My first day at the Contra Costa Times was ... a long time ago. By then, I had enough experience under my belt that not much phased me. Still, it was a new job, a new city, and driving to work I wondered: Was this the right job? Would I fit in? Would the people like me?
Operating under my father's advice that if you're on time you're late, I arrived very early to an empty newsroom. Except for a man with a beard and wearing an old ball cap. He was sitting at a desk in the sports department. My new desk was a half a newsroom away. I went to it and sat down to await my new colleagues. After a few minutes, the man in the hat stood up and walked over to me and introduced himself. "I'm Gary Bogue," he said. "Welcome."
Then he sat down and started to fill me in on the paper, his roll, the people I'd work with and what I could expect. Ten minutes later it was like we'd known each other for years, and I knew that yes, this was the right job, in the right place and with at least one person, I fit in.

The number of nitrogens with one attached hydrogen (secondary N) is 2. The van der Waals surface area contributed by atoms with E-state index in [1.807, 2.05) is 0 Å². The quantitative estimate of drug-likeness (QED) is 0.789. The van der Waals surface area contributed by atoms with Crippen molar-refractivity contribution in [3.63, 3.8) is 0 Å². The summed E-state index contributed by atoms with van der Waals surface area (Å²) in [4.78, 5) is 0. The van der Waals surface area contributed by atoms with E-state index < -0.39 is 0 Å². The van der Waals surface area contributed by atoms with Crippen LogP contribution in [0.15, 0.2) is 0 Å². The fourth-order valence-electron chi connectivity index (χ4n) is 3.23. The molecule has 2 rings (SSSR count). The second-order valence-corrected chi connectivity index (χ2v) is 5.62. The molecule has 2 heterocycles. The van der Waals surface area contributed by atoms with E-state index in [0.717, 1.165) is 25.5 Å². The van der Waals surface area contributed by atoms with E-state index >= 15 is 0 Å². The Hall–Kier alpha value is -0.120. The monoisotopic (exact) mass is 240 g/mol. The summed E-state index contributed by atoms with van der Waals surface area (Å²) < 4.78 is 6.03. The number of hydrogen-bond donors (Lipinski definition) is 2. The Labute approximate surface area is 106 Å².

Gary had that unique ability to make everyone feel as if he were your best friend and that if you ever needed anything, ever needed an ear to listen to you or a shoulder to learn on, he was there.
What I found remarkable about him was that he seemed unflappable. While all else was chaos, Gary was calm and composed. His philosophy, at least that which he shared with me, is that what we did was important, but there were other important things in the world.
During my years at the paper, I often sought out his advice and he always, generously, warmly, offered it.
Many years have passed since I left California and worked with Gary. I was heartbroken when I heard the news of his death.
But I know this. I, along with all his colleagues, carry a bit of him in our hearts and minds, and most importantly, in how we interact with friends and colleagues ... and the world around us.